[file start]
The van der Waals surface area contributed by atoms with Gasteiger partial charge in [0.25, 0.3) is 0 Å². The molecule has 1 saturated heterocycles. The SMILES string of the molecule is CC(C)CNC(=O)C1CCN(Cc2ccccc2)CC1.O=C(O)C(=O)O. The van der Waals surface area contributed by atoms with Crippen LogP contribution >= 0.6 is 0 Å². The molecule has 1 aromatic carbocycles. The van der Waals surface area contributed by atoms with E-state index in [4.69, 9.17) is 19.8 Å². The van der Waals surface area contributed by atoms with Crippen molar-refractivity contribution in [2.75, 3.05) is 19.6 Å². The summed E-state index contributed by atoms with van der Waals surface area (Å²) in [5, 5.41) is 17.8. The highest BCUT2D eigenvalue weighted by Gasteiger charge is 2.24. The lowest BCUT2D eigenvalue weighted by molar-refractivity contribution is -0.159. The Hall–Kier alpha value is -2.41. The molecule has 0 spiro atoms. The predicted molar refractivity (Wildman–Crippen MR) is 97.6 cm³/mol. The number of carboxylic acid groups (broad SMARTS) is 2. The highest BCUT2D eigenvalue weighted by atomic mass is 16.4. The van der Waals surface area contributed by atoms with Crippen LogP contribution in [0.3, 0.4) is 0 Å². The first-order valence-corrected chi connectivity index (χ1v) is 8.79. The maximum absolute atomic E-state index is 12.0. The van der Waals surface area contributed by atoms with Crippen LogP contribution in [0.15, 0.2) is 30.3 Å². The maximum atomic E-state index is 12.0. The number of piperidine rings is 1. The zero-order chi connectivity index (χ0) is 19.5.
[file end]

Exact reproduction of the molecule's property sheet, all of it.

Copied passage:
The van der Waals surface area contributed by atoms with Gasteiger partial charge in [0.25, 0.3) is 0 Å². The molecule has 1 saturated heterocycles. The SMILES string of the molecule is CC(C)CNC(=O)C1CCN(Cc2ccccc2)CC1.O=C(O)C(=O)O. The van der Waals surface area contributed by atoms with Crippen LogP contribution >= 0.6 is 0 Å². The molecule has 1 aromatic carbocycles. The van der Waals surface area contributed by atoms with E-state index in [4.69, 9.17) is 19.8 Å². The van der Waals surface area contributed by atoms with Crippen molar-refractivity contribution in [2.75, 3.05) is 19.6 Å². The summed E-state index contributed by atoms with van der Waals surface area (Å²) in [5, 5.41) is 17.8. The highest BCUT2D eigenvalue weighted by Gasteiger charge is 2.24. The lowest BCUT2D eigenvalue weighted by molar-refractivity contribution is -0.159. The Hall–Kier alpha value is -2.41. The molecule has 0 spiro atoms. The predicted molar refractivity (Wildman–Crippen MR) is 97.6 cm³/mol. The number of carboxylic acid groups (broad SMARTS) is 2. The highest BCUT2D eigenvalue weighted by atomic mass is 16.4. The van der Waals surface area contributed by atoms with Crippen LogP contribution in [0.3, 0.4) is 0 Å². The first-order valence-corrected chi connectivity index (χ1v) is 8.79. The maximum absolute atomic E-state index is 12.0. The van der Waals surface area contributed by atoms with Crippen LogP contribution in [0.15, 0.2) is 30.3 Å². The maximum atomic E-state index is 12.0. The number of piperidine rings is 1. The zero-order chi connectivity index (χ0) is 19.5.